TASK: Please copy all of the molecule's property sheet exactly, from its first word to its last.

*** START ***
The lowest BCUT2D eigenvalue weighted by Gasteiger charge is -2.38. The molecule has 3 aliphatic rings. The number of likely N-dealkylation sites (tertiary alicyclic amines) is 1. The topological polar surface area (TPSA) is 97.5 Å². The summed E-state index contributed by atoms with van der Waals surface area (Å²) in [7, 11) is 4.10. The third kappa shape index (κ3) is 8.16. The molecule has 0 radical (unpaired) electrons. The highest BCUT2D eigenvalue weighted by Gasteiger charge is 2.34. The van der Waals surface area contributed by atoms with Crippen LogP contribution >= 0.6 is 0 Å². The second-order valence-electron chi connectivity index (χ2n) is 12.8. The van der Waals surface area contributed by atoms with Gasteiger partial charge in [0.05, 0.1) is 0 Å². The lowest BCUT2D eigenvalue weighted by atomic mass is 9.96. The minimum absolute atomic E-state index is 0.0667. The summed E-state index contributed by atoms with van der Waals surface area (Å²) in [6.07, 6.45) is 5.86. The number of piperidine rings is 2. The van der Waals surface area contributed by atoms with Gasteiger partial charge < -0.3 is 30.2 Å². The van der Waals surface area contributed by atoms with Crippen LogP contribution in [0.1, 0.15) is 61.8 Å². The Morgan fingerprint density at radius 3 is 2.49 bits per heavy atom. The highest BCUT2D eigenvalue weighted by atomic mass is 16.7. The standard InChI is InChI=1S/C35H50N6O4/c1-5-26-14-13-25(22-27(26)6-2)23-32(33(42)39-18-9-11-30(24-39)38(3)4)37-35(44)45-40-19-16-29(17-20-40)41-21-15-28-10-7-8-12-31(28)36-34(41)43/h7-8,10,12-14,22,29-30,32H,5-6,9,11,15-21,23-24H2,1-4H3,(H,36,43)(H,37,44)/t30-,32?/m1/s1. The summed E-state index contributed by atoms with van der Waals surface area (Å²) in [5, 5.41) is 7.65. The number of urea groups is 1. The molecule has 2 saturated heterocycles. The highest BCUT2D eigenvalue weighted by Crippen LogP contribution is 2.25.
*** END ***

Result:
The lowest BCUT2D eigenvalue weighted by Gasteiger charge is -2.38. The molecule has 3 aliphatic rings. The number of likely N-dealkylation sites (tertiary alicyclic amines) is 1. The topological polar surface area (TPSA) is 97.5 Å². The summed E-state index contributed by atoms with van der Waals surface area (Å²) in [7, 11) is 4.10. The third kappa shape index (κ3) is 8.16. The molecule has 0 radical (unpaired) electrons. The highest BCUT2D eigenvalue weighted by Gasteiger charge is 2.34. The van der Waals surface area contributed by atoms with Crippen LogP contribution >= 0.6 is 0 Å². The second-order valence-electron chi connectivity index (χ2n) is 12.8. The van der Waals surface area contributed by atoms with Gasteiger partial charge in [0.05, 0.1) is 0 Å². The lowest BCUT2D eigenvalue weighted by atomic mass is 9.96. The minimum absolute atomic E-state index is 0.0667. The summed E-state index contributed by atoms with van der Waals surface area (Å²) in [6.07, 6.45) is 5.86. The number of piperidine rings is 2. The van der Waals surface area contributed by atoms with Gasteiger partial charge < -0.3 is 30.2 Å². The van der Waals surface area contributed by atoms with Crippen LogP contribution in [0.1, 0.15) is 61.8 Å². The Morgan fingerprint density at radius 3 is 2.49 bits per heavy atom. The highest BCUT2D eigenvalue weighted by atomic mass is 16.7. The standard InChI is InChI=1S/C35H50N6O4/c1-5-26-14-13-25(22-27(26)6-2)23-32(33(42)39-18-9-11-30(24-39)38(3)4)37-35(44)45-40-19-16-29(17-20-40)41-21-15-28-10-7-8-12-31(28)36-34(41)43/h7-8,10,12-14,22,29-30,32H,5-6,9,11,15-21,23-24H2,1-4H3,(H,36,43)(H,37,44)/t30-,32?/m1/s1. The summed E-state index contributed by atoms with van der Waals surface area (Å²) in [5, 5.41) is 7.65. The number of urea groups is 1. The molecule has 2 saturated heterocycles. The highest BCUT2D eigenvalue weighted by Crippen LogP contribution is 2.25.